Re-Coupling Nature and Culture: How Can Primary Teacher Educators Enable Pre-service Teachers and Their Pupils to Breathe Life Back into Humanity’s Tin Forests?

Research output: Chapter in Book/Report/Conference proceedingChapter



Original languageEnglish
Title of host publicationSustainability and the Humanities
EditorsWalter Leal Filho, Adriana Consorte McCrea
Place of PublicationCham, Switzerland
Pages71 - 96
Number of pages25
ISBN (Electronic)9783319953366
ISBN (Print)9783319953359
Publication statusE-pub ahead of print - 23 Aug 2018
Publication type

Research output: Chapter in Book/Report/Conference proceedingChapter


Meeker (1972) has long observed the tendency of Western democracies to separate culture from nature in order to dominate it. West (2007) asserts it is the estrangement of culture from nature that contributes to a separation between the conscious reason and the unconscious psyche, leading to an alienation of individuals from their environment. The long-term consequences of such detachment lie in wait for future generations of the Earth’s children.
This paper reports the findings of a case-study to explore how pre-service teachers’ conceptualisations of Education for Sustainable Development were mediated using the picture book The Tin Forest (Ward and Anderson, 2001) and the dramatic inquiry pedagogy The Mantle of the Expert (Bolton and Heathcote, 1999) to contextualise a programme of cross-curricular teaching interventions facilitating links between sustainability, the humanities and arts, within a series of science workshops.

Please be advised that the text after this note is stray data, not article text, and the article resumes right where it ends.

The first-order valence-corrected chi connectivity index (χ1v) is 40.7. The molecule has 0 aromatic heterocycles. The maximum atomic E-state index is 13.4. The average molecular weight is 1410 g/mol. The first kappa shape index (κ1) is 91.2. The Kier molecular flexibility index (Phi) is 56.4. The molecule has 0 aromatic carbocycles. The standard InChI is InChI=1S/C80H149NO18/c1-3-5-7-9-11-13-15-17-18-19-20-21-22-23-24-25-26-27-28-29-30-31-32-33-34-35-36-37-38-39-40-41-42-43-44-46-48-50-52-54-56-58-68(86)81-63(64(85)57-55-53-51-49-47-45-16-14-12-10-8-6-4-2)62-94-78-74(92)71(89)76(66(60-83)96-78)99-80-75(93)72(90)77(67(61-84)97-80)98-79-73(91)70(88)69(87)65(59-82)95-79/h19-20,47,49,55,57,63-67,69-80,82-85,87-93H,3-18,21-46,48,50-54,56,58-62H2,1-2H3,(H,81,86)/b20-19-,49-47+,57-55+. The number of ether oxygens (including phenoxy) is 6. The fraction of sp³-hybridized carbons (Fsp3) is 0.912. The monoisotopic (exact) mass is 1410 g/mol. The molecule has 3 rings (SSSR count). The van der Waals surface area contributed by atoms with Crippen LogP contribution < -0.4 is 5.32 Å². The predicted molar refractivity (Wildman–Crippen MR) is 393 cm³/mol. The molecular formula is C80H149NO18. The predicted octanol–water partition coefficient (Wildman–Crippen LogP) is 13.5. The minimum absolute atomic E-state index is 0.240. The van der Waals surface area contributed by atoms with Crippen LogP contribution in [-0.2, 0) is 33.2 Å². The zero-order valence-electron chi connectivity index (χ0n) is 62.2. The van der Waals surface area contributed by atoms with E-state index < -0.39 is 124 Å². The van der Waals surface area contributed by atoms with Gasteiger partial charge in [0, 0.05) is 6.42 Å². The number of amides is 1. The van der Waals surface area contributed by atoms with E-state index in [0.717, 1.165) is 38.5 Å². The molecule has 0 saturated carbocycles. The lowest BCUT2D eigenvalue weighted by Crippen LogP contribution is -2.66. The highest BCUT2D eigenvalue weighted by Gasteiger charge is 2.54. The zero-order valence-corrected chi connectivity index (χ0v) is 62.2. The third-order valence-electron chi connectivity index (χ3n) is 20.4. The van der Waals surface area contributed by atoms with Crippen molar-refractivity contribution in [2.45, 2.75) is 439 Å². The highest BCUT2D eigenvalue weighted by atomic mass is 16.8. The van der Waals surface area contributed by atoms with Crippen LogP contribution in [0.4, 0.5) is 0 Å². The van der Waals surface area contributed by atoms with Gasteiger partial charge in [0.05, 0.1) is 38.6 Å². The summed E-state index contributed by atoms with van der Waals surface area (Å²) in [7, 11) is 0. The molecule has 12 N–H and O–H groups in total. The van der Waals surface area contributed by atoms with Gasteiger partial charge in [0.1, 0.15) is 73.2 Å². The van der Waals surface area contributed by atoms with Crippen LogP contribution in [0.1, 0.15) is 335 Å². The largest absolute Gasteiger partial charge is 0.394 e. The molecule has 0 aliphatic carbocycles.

Findings indicate when teacher educators model to pre-service teachers the use of a cross-curricular approach to pedagogical design (Brown and Edelson, 2003) and curriculum-making they demonstrate there are multiple ways of knowing and presenting curricular content to facilitate a diversity of responses from pupils as artists, poets, creative writers, makers, musicians, dancers, scientists, mathematicians, stewards and guardians.